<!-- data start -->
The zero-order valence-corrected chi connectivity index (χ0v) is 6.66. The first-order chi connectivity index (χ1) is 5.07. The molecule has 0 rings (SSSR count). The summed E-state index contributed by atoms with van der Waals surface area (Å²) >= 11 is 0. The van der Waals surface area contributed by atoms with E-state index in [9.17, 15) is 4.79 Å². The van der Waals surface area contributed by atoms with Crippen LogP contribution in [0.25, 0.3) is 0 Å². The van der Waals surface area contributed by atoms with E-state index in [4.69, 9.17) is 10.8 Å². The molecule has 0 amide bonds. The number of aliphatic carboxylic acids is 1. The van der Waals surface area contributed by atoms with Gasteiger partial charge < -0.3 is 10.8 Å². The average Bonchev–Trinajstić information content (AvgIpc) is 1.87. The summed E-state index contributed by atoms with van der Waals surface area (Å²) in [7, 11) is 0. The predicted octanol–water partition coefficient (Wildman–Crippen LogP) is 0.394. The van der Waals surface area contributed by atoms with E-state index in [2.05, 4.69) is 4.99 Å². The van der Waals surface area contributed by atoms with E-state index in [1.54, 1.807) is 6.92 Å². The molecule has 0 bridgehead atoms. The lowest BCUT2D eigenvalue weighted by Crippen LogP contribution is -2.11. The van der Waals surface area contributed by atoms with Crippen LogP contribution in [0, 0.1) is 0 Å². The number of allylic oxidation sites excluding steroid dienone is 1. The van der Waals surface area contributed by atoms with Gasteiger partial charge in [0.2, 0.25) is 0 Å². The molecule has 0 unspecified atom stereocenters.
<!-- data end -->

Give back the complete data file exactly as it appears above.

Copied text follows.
The zero-order valence-corrected chi connectivity index (χ0v) is 6.66. The first-order chi connectivity index (χ1) is 5.07. The molecule has 0 rings (SSSR count). The summed E-state index contributed by atoms with van der Waals surface area (Å²) >= 11 is 0. The van der Waals surface area contributed by atoms with E-state index in [9.17, 15) is 4.79 Å². The van der Waals surface area contributed by atoms with Crippen LogP contribution in [0.25, 0.3) is 0 Å². The van der Waals surface area contributed by atoms with E-state index in [4.69, 9.17) is 10.8 Å². The molecule has 0 amide bonds. The number of aliphatic carboxylic acids is 1. The van der Waals surface area contributed by atoms with Gasteiger partial charge < -0.3 is 10.8 Å². The average Bonchev–Trinajstić information content (AvgIpc) is 1.87. The summed E-state index contributed by atoms with van der Waals surface area (Å²) in [7, 11) is 0. The predicted octanol–water partition coefficient (Wildman–Crippen LogP) is 0.394. The van der Waals surface area contributed by atoms with E-state index in [2.05, 4.69) is 4.99 Å². The van der Waals surface area contributed by atoms with E-state index in [1.54, 1.807) is 6.92 Å². The molecule has 0 bridgehead atoms. The lowest BCUT2D eigenvalue weighted by Crippen LogP contribution is -2.11. The van der Waals surface area contributed by atoms with Crippen LogP contribution in [0, 0.1) is 0 Å². The number of allylic oxidation sites excluding steroid dienone is 1. The van der Waals surface area contributed by atoms with Gasteiger partial charge in [0.2, 0.25) is 0 Å². The molecule has 0 unspecified atom stereocenters.